Are the wheels on the trains tapered,like on real trains?The taper helps keep the wheels centered and allows for differential speed of the wheels on curves.

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#12
In reply to #9

Re: Transformer Tales

05/04/2022 11:49 AM

Yes, the model wheels are very similar to 1:1 prototypes (1:1 = 1 to 1 scale, real world train). A few wheel geometry changes do exist, in part to accommodate the fact that 1:1 equipment weighing as much as 400,000 pounds simply does not work just like a 1:48 model weighing in at about 10 or 12 ounces.

Another wheel/track thing is, different track manufactures use different shapes of rails. Most of what I use is the older (but still very common) round rails, generally called tubular track. One mfgr. use a solid rail that is quite closely scaled to 132 pound (65.5 kg/m) 1:1 flat bottom rail, another uses a hollow rectangle tube (sort of a compromise in between the other two). A wheel designed with heel and flange specific for 1:48 tubular rails will hunt and oscillate on the 1:48 prototype solid rails, particularly on straight stretches. So, most O scale rolling stock uses a somewhat middle-of-the-road, kind of close, works pretty okay most of the time wheel geometry to operate acceptably on different track designs.

Even in the 1:48 universe, compromises are common.

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#14
In reply to #12

Re: Transformer Tales

05/04/2022 1:18 PM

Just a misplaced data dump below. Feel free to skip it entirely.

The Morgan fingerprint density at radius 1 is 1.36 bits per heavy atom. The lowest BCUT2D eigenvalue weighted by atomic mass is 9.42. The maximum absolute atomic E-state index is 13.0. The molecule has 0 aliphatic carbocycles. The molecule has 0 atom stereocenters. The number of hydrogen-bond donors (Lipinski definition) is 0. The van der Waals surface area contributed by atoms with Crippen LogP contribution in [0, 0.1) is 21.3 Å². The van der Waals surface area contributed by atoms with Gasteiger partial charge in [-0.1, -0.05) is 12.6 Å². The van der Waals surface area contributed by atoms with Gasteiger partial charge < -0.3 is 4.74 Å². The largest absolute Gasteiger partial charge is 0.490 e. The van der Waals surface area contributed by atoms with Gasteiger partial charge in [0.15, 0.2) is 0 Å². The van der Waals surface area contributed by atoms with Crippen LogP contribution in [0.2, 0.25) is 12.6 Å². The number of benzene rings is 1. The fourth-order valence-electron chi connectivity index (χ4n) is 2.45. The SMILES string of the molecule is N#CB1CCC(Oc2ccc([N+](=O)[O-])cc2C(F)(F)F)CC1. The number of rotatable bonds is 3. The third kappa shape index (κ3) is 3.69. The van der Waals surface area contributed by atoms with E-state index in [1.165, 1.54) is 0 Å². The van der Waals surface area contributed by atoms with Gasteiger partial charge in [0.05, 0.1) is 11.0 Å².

Knowing nothing about this,why not use double flanges on wheels?I am sure there is a reason for this,but I don't know why not.

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#15
In reply to #14

Re: Transformer Tales

05/04/2022 4:35 PM

A good question. Flanges on both inside and outside cause troubles on curves. Wheels are set on axles, these axles are paired (tripled in heavyweight passenger cars) in truck assemblies, these rigidly holding the 4 wheel in a rectangle, two trucks on a car, pivoting. Flanges inside and out tend to grind away the outside flanges.

Noteworthy here are a specialty type of wheels with extended flanges. These use a more specialized track to accommodate these longer flanges, this setup is generally used in models running outside where insects, twigs, Popsicle sticks, etc. are more likely to be encountered. This is usually only found on so called Garden trains, these at varying scales usually around 1:20 or so. These wheels also wear out faster, so not commonly used on average toy train sets.

Derails are not the only source of track shorts, but are a common one. Cars are fitted with metal grab irons, handrails, brake wheels, exhaust stacks... these can vibrate loose and fall off, shorting the track. Track itself has an occasional issue with isolation strips at the center rails.

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#17
In reply to #15

Re: Transformer Tales

05/04/2022 5:36 PM

How about magnetic wheels,or magnets embedded in the wheels to help stability?

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#19
In reply to #17

Re: Transformer Tales

05/04/2022 6:04 PM

One large manufacturer supplied locomotives with magnet wheels, marketed as ‘Magna-Traction’. This helped a little, but has a tendency to pick up the bits of handrails fallen from cars already mentioned.

Discontinued after three or four years. No others (that I know of) have offered magnet wheels, prolly due to the issue of scrap metal collection.